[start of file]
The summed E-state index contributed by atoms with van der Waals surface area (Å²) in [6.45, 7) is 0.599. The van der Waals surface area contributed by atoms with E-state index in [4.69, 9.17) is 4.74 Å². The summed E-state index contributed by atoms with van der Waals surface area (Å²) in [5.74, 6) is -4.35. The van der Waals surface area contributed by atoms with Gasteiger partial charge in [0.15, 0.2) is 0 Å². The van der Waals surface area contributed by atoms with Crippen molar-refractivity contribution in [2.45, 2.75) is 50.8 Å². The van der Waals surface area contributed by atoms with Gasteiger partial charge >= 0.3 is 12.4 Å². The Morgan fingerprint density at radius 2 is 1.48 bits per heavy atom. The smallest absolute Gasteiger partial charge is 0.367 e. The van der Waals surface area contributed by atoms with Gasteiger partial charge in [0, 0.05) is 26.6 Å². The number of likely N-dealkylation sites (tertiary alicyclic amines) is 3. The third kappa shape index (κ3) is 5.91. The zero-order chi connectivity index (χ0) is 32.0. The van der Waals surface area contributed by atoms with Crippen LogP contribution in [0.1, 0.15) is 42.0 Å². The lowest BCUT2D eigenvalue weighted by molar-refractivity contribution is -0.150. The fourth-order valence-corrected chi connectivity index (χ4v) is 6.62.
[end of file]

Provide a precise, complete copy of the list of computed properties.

The summed E-state index contributed by atoms with van der Waals surface area (Å²) in [6.45, 7) is 0.599. The van der Waals surface area contributed by atoms with E-state index in [4.69, 9.17) is 4.74 Å². The summed E-state index contributed by atoms with van der Waals surface area (Å²) in [5.74, 6) is -4.35. The van der Waals surface area contributed by atoms with Gasteiger partial charge in [0.15, 0.2) is 0 Å². The van der Waals surface area contributed by atoms with Crippen molar-refractivity contribution in [2.45, 2.75) is 50.8 Å². The van der Waals surface area contributed by atoms with Gasteiger partial charge >= 0.3 is 12.4 Å². The Morgan fingerprint density at radius 2 is 1.48 bits per heavy atom. The smallest absolute Gasteiger partial charge is 0.367 e. The van der Waals surface area contributed by atoms with Gasteiger partial charge in [0, 0.05) is 26.6 Å². The number of likely N-dealkylation sites (tertiary alicyclic amines) is 3. The third kappa shape index (κ3) is 5.91. The zero-order chi connectivity index (χ0) is 32.0. The van der Waals surface area contributed by atoms with Crippen LogP contribution in [0.1, 0.15) is 42.0 Å². The lowest BCUT2D eigenvalue weighted by molar-refractivity contribution is -0.150. The fourth-order valence-corrected chi connectivity index (χ4v) is 6.62.